What’s caught reporters’ eyes is the 1 million RSUs (restricted stock units) he was granted in August as a “promotion and retention award.”
In other words, to keep him at Apple.
On paper, the shares were worth more than $376 million when the grant was made. But in 2011, they were worthless. Half of them will vest in 2016, five years after they were granted. The other half will vest in 2021 — “subject to Mr. Cook’s continued employment with the Company.” As the proxy statement puts it:
“The RSU award is intended as a long-term retention incentive for Mr. Cook, and, accordingly, should be viewed as compensation over the 10-year vesting period and not solely as compensation for 2011.”
The SEC, however, views RSUs differently. It requires a company to book a share grant’s value in the year it is granted. Which is why careful reporters are referring to that $378 million figure as Cook’s “total compensation package.”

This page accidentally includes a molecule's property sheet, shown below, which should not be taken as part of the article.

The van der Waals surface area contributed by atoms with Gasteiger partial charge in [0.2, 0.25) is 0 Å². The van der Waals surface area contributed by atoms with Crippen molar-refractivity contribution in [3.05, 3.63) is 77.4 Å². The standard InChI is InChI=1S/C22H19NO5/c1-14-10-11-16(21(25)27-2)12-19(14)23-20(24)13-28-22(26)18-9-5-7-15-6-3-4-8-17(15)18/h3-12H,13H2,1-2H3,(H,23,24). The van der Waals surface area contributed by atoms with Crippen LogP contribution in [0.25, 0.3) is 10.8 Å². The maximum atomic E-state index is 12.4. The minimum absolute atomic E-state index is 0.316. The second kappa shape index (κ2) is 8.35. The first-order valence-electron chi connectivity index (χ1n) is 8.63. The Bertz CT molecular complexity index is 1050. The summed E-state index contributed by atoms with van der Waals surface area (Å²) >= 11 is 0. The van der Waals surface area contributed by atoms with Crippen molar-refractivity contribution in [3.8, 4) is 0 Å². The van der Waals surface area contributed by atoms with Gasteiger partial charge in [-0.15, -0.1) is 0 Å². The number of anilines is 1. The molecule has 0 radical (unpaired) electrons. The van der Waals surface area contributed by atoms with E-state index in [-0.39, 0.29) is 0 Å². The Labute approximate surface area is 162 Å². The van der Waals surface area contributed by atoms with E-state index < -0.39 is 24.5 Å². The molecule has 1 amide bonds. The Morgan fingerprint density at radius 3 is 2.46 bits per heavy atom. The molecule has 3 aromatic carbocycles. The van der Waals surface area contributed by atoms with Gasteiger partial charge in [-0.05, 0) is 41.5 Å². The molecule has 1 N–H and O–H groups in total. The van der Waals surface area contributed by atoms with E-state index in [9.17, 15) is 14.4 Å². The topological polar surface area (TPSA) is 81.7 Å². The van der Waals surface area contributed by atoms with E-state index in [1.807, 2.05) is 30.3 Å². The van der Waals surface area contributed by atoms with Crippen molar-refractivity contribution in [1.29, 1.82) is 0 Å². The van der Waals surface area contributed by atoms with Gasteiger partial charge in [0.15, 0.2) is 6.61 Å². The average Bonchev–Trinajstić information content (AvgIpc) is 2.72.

For the record, Cook — who was Apple’s chief operating officer before he succeeded Steve Jobs as CEO last August — is a hands-on manager who makes Apple’s supply chains run on time. In fiscal 2011, his company generated $108 billion in revenue. In calendar 2011, its market value grew by more than $70 billion. As of September, it had $81.57 billion in cash and marketable securities in the bank and zero debt.
If Tim Cook had been paid $378 million in 2011, you could argue that he was worth it.